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Volume 75, Issue 4


Sex Exceptionalism in Criminal Law

by  Aya Gruber

Sex crimes are the worst crimes. People generally believe that sexual assault is graver than nonsexual assault, uninvited sexual compliments are worse than nonsexual insults, and sex work is different from work. Criminal codes typically create a dedicated category for sex offenses, uniting under its umbrella conduct ranging from violent attacks to consensual commercial transactions.…


Civil Probation

by  Nicole Summers

The scholarly literature on the eviction legal system has repeatedly concluded that eviction courts are courts of mass settlement. In court hallways, landlords’ attorneys pressure unrepresented tenants into signing settlement agreements in a factory-like process, and judges approve the agreements with a perfunctory rubber stamp. Yet while we know most eviction cases settle, no one…


Closed Loophole, Open Ports

Section 307 of the Tariff Act and the Ongoing Importation of Goods Made Using Forced Labor
by  Matthew M. Higgins

Forced labor is a scourge that affects millions of people worldwide and poisons global supply chains. Products harvested, mined, manufactured, or packaged by forced laborers and enslaved persons line the shelves of American stores, even though section 307 of the Tariff Act has banned the import of these products for nearly 100 years. But this…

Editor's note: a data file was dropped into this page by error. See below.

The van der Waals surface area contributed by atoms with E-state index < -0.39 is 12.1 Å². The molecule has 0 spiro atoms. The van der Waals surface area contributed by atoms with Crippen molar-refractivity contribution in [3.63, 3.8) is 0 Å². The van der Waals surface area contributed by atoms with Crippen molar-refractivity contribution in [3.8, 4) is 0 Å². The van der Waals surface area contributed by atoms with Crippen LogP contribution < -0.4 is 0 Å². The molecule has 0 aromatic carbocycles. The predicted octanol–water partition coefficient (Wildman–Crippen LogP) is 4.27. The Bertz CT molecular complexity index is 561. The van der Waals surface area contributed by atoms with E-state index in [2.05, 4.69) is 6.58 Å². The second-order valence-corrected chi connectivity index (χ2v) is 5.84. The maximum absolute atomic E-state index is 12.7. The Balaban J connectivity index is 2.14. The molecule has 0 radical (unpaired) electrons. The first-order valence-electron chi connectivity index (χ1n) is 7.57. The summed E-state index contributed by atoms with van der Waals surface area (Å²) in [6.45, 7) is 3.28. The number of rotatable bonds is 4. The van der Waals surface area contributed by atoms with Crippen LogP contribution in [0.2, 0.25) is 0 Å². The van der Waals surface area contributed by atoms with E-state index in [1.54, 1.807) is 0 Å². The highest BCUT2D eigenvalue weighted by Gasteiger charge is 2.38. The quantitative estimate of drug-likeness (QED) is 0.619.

The Copying of Independent Fashion Designers

Perils and Potential Remedies in a Post–Star Athletica World
by  Lisa Wang

Design piracy is a widespread practice in the fashion industry. Individuals and firms across every level of the industry engage in, and benefit from, the taking of others’ designs. The copying of small, independent fashion designers, however, poses a unique and significant problem that has yet to be fully addressed by existing intellectual property laws…